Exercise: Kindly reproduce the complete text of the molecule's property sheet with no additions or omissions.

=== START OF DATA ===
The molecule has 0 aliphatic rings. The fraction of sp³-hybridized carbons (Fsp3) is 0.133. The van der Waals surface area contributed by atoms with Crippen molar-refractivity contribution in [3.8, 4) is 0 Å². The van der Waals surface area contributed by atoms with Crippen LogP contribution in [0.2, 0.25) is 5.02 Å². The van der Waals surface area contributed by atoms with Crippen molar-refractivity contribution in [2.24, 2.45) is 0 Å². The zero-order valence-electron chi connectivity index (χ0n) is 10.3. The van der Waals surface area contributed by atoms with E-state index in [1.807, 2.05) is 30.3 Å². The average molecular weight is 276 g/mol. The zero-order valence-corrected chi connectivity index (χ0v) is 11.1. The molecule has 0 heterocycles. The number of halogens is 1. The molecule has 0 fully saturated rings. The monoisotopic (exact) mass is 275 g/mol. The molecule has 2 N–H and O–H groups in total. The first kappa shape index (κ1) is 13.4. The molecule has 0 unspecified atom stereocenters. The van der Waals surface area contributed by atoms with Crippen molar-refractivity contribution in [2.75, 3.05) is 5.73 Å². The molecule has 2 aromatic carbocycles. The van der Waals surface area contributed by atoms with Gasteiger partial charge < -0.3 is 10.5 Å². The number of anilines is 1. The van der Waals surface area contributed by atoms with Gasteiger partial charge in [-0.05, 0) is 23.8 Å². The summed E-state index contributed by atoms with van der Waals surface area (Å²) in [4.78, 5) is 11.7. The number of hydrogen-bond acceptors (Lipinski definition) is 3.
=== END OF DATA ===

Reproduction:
The molecule has 0 aliphatic rings. The fraction of sp³-hybridized carbons (Fsp3) is 0.133. The van der Waals surface area contributed by atoms with Crippen molar-refractivity contribution in [3.8, 4) is 0 Å². The van der Waals surface area contributed by atoms with Crippen LogP contribution in [0.2, 0.25) is 5.02 Å². The van der Waals surface area contributed by atoms with Crippen molar-refractivity contribution in [2.24, 2.45) is 0 Å². The zero-order valence-electron chi connectivity index (χ0n) is 10.3. The van der Waals surface area contributed by atoms with E-state index in [1.807, 2.05) is 30.3 Å². The average molecular weight is 276 g/mol. The zero-order valence-corrected chi connectivity index (χ0v) is 11.1. The molecule has 0 heterocycles. The number of halogens is 1. The molecule has 0 fully saturated rings. The monoisotopic (exact) mass is 275 g/mol. The molecule has 2 N–H and O–H groups in total. The first kappa shape index (κ1) is 13.4. The molecule has 0 unspecified atom stereocenters. The van der Waals surface area contributed by atoms with Crippen molar-refractivity contribution in [2.75, 3.05) is 5.73 Å². The molecule has 2 aromatic carbocycles. The van der Waals surface area contributed by atoms with Gasteiger partial charge < -0.3 is 10.5 Å². The number of anilines is 1. The van der Waals surface area contributed by atoms with Gasteiger partial charge in [-0.05, 0) is 23.8 Å². The summed E-state index contributed by atoms with van der Waals surface area (Å²) in [4.78, 5) is 11.7. The number of hydrogen-bond acceptors (Lipinski definition) is 3.